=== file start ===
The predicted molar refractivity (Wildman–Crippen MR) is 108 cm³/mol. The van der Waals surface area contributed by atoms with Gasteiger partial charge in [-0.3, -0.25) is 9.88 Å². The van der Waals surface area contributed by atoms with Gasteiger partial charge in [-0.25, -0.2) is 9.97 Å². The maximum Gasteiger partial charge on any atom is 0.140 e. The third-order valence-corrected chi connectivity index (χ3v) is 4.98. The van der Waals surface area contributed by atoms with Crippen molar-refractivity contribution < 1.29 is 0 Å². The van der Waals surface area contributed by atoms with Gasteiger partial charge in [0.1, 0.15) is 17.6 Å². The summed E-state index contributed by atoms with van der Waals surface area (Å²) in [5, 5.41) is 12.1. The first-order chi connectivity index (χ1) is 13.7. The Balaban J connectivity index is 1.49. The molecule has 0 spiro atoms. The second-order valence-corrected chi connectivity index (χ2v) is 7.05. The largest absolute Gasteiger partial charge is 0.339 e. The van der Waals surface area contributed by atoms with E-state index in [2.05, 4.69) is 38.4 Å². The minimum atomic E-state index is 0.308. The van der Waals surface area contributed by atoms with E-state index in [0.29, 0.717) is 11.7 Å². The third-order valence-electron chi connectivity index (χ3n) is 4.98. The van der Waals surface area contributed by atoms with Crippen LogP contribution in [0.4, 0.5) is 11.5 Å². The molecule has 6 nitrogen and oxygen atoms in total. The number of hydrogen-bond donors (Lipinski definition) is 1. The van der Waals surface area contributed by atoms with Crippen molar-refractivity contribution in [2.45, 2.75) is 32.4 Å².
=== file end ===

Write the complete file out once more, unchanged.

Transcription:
The predicted molar refractivity (Wildman–Crippen MR) is 108 cm³/mol. The van der Waals surface area contributed by atoms with Gasteiger partial charge in [-0.3, -0.25) is 9.88 Å². The van der Waals surface area contributed by atoms with Gasteiger partial charge in [-0.25, -0.2) is 9.97 Å². The maximum Gasteiger partial charge on any atom is 0.140 e. The third-order valence-corrected chi connectivity index (χ3v) is 4.98. The van der Waals surface area contributed by atoms with Crippen molar-refractivity contribution < 1.29 is 0 Å². The van der Waals surface area contributed by atoms with Gasteiger partial charge in [0.1, 0.15) is 17.6 Å². The summed E-state index contributed by atoms with van der Waals surface area (Å²) in [5, 5.41) is 12.1. The first-order chi connectivity index (χ1) is 13.7. The Balaban J connectivity index is 1.49. The molecule has 0 spiro atoms. The second-order valence-corrected chi connectivity index (χ2v) is 7.05. The largest absolute Gasteiger partial charge is 0.339 e. The van der Waals surface area contributed by atoms with E-state index in [2.05, 4.69) is 38.4 Å². The minimum atomic E-state index is 0.308. The van der Waals surface area contributed by atoms with E-state index in [0.29, 0.717) is 11.7 Å². The third-order valence-electron chi connectivity index (χ3n) is 4.98. The van der Waals surface area contributed by atoms with Crippen LogP contribution in [0.4, 0.5) is 11.5 Å². The molecule has 6 nitrogen and oxygen atoms in total. The number of hydrogen-bond donors (Lipinski definition) is 1. The van der Waals surface area contributed by atoms with Crippen molar-refractivity contribution in [2.45, 2.75) is 32.4 Å².